Black businesses get a leg-up
AFTER the meteoric growth of their own separate businesses, two local businessmen are ploughing their knowledge back into the community, helping start-up small businesses get off the ground and become sustainable in the challenging economic climate.
Ndaba Khanyane and Brian Sochenywa are both inaugural members of the Cape Town branch of Shanduka Black Umbrellas (SBU), which works with partners in the private sector, government and civil society to address low levels of entrepreneurship and high failure rate of black-owned emerging businesses. They strive to develop these businesses, nurturing them through the critical first three years by providing incubators that have office infrastructure, professional services and a structured mentorship programme at a highly subsidised rate.
Apart from Cape Town, there are also incubators in Johannesburg, Pretoria, Durban and at Mooinooi, in the North West.
Now Khanyane and Sochenywa’s joint business, Bizdev Consultancy, helps Small Medium and Micro Enterprises (SMMEs) to get off the ground. And it has a multimillion rand turnover.
The pair met in 2007 at a business workshop while running separate business, then went on to study business together, graduating last year.
Khanyane, who studied accounting at the University of the Western Cape, said: “We’re the bridge between the SMME and the Department of Trade and Industry (DTI) and other organisations. We help SMMEs complete registration, accreditation, ISO compliance if necessary, training in business processes and even business plans, marketing and promotion. We also help them with the Black Business Supplier Development Programme (BBSDP).”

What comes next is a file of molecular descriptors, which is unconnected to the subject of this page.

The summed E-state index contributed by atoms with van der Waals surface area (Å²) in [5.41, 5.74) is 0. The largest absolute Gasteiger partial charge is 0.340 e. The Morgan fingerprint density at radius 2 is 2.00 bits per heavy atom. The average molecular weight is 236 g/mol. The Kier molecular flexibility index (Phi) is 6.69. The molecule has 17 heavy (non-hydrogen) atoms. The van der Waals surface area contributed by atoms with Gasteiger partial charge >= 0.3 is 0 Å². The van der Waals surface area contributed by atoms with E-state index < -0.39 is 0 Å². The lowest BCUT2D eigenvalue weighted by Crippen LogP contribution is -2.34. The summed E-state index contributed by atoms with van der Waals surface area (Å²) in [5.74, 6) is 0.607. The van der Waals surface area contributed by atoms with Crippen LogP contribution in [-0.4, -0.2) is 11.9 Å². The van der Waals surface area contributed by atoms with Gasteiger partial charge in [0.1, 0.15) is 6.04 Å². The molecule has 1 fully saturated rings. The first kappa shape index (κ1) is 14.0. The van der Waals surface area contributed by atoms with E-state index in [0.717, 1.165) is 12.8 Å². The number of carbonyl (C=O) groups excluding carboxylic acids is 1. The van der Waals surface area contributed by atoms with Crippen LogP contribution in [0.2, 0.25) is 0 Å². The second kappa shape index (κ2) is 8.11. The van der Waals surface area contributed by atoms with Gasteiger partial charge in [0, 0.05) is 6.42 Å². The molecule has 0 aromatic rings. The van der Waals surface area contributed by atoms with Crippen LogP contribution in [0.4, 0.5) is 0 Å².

The business employs seven people, and has opened a second office in the Free State. They have also started a satellite company, E Green Agric Solutions.
“We realised we had to expand – it was dangerous to rely on only one organisation for work. We started looking to expand and diversify, which we have done successfully,” the Table View businessman said.
“We provide turn-key solutions for rural farmers. We don’t profess to know about agriculture but we do know about business. We know it is not only about money but about providing fledgling businesses with an infrastructure, as well as ongoing support and help after the business has been established.”
Khanyane added that DTI contracts formed nearly 70 percent of their business.
Bizdev Consultancy is also working with small-scale cooperatives, turning them from informal groups into regulated entities with business plans.
“It’s something that I am delighted to be involved in. There’s so much opportunity out there. Formal employment isn’t the only route to security. South Africans are great entrepreneurs…” he said.
Sochenywa, of Plumstead, said hard work was essential in their business, and for success, both parties had to complement one another.
Khanyane, he said, was “innovative and has great business acumen, and we work well alongside each other, and our ideas just gel”.
Of the business model itself, Sochenywa said they faced challenges, but were comfortable that SMMEs under their guidance were faring well. “In fact, I don’t remember a single company that’s fallen on the wayside under our guidance.”
He said they envisioned expanding to more rural areas, including the Eastern Cape and the Northern Cape. “Such places have lots of challenges and there are very few business people like us in these areas.
“We’re making inroads in less travelled areas in the country. And these plans are already in the pipeline,” he said.
HELPING OTHERS: Brian Sochenywa and Ndaba Khanyane